The California couple building a home on the banks of McDonald Creek in Glacier National Park says a state law requiring an environmental permit for the construction project doesn’t apply to their property, and they’re taking legal steps to dispute a local conservation district’s jurisdictional authority.
That’s according to an April 3 petition submitted by John and Stacy Ambler challenging the Flathead Conservation District’s determination last month that the couple must remove the structure by Nov. 1. According to the district’s decision, the couple began building their home without a valid environmental permit required by the Montana Natural Streambed and Land Preservation Act (NSLPA).
The Amblers disagree, stating in their petition that Montana ceded jurisdiction over all land within Glacier National Park, thereby exempting their property from the state law.
“Courts hold that if a state cedes jurisdiction for a national park without retaining jurisdiction over private inholdings, then general legislative jurisdiction for all land, public and private, within the boundaries of the park is ceded to the United States,” the petition states. “The United States can make exceptions and has expressly authorized state and county regulation of water and sewer systems on privately owned lands within Glacier National Park. The United States has not authorized regulation of inholdings under the NSLPA.”
The Amblers, through their attorney, have also requested additional time for an environmental consultant to survey McDonald Creek’s stream flows and calculate the elevation of its ordinary high-water mark, where Glacier National Park’s jurisdiction begins, as well as its floodplain — information that will figure into a jurisdictional debate over whether the NSLPA applies to their acreage. Moreover, the petition says the Flathead Conservation District may issue a permit even after construction has begun “for projects on the banks of streams within their jurisdiction.”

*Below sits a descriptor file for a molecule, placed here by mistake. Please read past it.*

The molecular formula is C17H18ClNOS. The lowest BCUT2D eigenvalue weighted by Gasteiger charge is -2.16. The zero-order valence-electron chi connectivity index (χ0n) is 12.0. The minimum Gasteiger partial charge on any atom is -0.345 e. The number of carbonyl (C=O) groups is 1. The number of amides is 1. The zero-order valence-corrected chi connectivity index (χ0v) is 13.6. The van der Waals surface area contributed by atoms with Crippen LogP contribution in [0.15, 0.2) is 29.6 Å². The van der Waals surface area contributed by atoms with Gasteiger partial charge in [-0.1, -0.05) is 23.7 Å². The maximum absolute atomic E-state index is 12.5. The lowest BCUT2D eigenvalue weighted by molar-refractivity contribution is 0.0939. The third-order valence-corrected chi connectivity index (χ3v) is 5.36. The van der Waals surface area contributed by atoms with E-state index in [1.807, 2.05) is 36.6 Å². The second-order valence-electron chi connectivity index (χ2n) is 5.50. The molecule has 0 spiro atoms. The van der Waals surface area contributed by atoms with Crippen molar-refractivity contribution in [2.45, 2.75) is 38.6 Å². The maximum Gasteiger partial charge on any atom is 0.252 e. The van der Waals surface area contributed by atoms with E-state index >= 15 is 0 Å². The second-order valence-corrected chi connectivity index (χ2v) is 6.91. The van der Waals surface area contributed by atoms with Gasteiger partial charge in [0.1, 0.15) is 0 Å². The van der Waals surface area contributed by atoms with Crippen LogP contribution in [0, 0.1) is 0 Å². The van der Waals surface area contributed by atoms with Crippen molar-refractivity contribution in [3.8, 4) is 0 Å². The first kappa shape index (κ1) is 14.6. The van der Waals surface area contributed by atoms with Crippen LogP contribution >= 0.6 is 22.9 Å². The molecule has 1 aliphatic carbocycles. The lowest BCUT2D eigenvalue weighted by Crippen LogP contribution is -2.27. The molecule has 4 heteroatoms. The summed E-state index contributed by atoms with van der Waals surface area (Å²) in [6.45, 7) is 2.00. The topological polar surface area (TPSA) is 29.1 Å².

The petition further states that the couple, who has long family ties to Glacier National Park, took steps to determine what permits, if any, were required for them to build on a sliver of acreage on the banks of Lower McDonald Creek near Apgar Village.
“The Amblers contacted Flathead County in 2019 about building on their property and were advised in writing that no permits were needed. The Amblers notified Glacier National Park of their intent to build in 2021. Glacier National Park did not require any permits and authorized the Amblers to connect their residence to the Apgar Village water and sewer system,” the petition states.
According to Glacier Park Public Information Officer Gina Kerzman, the park informed the Amblers they needed to comply with state and county laws and regulations.
Property records reveal the Amblers purchased the 0.05-acre, 2,309-square-foot parcel in 2019, but John Ambler says his family has been visiting Glacier National Park for more than four decades, spending summers at a family cabin located at Kelly’s Camp on Lake McDonald, an historic district where a number of private “inholdings” pre-date the park’s creation.
Following a series of 17 complaints submitted by West Glacier residents, construction activity was halted on the three-story home before contractors had installed siding. As of April 2, the home’s windows appeared boarded up with plywood.
The procedural exchange is unfolding under the Flathead Conservation District’s adopted rules for a declaratory ruling, with the Amblers’ attorney Trent Baker, of Datsopoulos, MacDonald and Lind in Missoula, arguing that the district’s deadlines have not allowed his clients time to obtain or present the necessary data and information regarding jurisdictional authority.